Fifty years after Dr. Feingold first observed that food dyes can trigger behavior problems in sensitive people, the public is getting the message.

 

A survey taken earlier this year by Kalsec, a company that makes colors and flavors, found that about 80% of U.S. and U.K. parents of children ages 3 to 12 are concerned about the use of synthetic dyes in food and drinks for children. The parents are aware of the link between the dyes and behavior problems, including ADHD. 83% of the parents preferred foods without the dyes, and 70% were willing to pay more for them.

 

A minority of food manufacturers are motivated by a mission to provide quality products, but the larger firms follow the money. Now, they are seeing those consumer dollars going to “clean” labels — foods without the dyes, synthetic flavors, fake sweeteners, high fructose corn syrup and GMOs.

 

In an article titled, “The End of Junk?” Tom Philpott writes, “Americans are craving healthier snacks — and Big Food wants a piece of the pie.” The market shares of huge food companies has declined since 2009, with a loss of $18 billion in sales. While many of the food giants are taking baby steps in the right direction by removing some of the harmful additives, it won’t be enough for the well-educated shopper, but at least it will mean that the general population will be ingesting fewer petrochemicals. The other way major companies are cashing in onthe growing preference for healthy food is to buy up the small, health-oriented companies, a trend that has been going on for many years.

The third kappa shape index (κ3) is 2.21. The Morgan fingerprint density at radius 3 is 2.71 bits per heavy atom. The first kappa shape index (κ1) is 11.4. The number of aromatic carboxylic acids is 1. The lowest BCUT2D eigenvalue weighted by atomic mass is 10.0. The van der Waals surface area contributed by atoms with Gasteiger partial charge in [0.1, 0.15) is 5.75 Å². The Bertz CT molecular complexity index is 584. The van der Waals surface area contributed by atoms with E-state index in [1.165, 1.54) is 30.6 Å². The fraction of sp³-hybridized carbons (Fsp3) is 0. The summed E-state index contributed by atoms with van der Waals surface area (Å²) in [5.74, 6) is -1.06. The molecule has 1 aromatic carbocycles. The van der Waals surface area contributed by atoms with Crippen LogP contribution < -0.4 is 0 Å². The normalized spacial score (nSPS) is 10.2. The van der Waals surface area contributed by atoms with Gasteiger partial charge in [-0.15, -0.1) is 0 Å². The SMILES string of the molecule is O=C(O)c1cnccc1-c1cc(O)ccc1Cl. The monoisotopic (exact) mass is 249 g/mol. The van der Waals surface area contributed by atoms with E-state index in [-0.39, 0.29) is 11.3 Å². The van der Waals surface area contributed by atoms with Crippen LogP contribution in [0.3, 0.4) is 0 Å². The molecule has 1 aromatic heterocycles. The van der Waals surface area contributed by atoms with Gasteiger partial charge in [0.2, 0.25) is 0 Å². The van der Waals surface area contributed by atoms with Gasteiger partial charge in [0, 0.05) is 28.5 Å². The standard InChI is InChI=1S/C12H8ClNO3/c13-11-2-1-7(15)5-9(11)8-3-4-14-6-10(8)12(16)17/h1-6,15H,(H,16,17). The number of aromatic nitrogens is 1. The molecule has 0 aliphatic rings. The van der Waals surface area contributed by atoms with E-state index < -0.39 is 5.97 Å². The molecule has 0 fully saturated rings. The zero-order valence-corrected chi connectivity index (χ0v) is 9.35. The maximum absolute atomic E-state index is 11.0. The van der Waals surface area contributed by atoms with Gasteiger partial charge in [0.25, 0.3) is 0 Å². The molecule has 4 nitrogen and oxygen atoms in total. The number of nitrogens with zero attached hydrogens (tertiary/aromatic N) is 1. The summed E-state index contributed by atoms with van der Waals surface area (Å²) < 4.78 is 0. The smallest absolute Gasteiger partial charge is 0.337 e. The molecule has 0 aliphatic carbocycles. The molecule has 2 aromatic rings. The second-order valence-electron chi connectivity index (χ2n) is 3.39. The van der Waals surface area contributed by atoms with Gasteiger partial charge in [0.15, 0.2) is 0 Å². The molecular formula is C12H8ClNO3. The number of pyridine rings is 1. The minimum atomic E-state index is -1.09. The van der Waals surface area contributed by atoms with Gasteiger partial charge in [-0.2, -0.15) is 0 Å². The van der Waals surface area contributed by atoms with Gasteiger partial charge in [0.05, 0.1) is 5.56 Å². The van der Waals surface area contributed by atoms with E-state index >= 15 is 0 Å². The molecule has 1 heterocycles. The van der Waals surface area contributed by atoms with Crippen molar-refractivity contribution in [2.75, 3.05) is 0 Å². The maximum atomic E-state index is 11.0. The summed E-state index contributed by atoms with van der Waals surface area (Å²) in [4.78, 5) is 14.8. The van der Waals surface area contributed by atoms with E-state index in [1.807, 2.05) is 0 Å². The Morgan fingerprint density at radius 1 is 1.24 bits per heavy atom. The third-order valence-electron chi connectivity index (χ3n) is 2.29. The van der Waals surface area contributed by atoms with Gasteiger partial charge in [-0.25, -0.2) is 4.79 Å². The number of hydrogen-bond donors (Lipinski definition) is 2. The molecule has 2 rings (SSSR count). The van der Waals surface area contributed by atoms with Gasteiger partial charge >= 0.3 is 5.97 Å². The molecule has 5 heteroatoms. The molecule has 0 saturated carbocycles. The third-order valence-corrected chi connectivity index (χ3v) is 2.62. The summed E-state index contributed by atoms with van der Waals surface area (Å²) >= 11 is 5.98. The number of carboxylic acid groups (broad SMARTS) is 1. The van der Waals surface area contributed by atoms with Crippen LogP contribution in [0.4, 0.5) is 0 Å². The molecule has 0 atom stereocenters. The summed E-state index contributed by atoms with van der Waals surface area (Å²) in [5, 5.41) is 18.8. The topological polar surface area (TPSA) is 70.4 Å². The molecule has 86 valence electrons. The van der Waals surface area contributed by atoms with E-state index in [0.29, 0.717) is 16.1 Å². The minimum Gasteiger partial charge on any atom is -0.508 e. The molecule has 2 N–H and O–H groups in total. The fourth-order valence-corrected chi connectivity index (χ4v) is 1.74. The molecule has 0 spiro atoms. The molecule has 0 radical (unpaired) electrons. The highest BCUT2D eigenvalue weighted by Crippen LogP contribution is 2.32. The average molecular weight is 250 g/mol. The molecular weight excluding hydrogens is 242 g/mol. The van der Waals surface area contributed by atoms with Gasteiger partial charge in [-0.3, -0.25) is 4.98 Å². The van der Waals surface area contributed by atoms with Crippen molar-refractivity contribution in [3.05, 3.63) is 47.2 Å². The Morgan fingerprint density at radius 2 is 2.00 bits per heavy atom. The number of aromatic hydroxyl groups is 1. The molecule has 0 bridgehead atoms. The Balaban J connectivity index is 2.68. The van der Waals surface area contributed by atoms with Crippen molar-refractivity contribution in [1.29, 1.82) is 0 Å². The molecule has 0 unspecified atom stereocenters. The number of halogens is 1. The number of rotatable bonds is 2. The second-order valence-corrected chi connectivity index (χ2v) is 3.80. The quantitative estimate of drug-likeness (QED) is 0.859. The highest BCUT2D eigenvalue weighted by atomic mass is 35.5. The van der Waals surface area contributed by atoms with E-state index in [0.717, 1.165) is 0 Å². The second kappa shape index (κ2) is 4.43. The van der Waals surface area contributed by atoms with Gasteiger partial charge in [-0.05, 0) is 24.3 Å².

Drugs for little kids despite the growing awareness of the effects of synthetic additives, the drug industry continues to enjoy huge profits from the sale of their products. In April, the Journal of Pediatrics published data showing that 11% of the children in the United States received a diagnosis of ADHD, and 74% of them were on medication. In children under the age of 6, the data shows that 46.6% of the children had taken ADHD drugs.(Since the information was based upon a 2009-2010 survey, it is possible that the numbers today are much higher.) The American Academy of Pediatrics cautions that the effects of drugs on young children are not known. Ileana Arias, principal deputy director of the Centers for Disease Control and Prevention, noted, “We do not know what the long-term effects of psychotropic medications are on the developing brains of little kids.”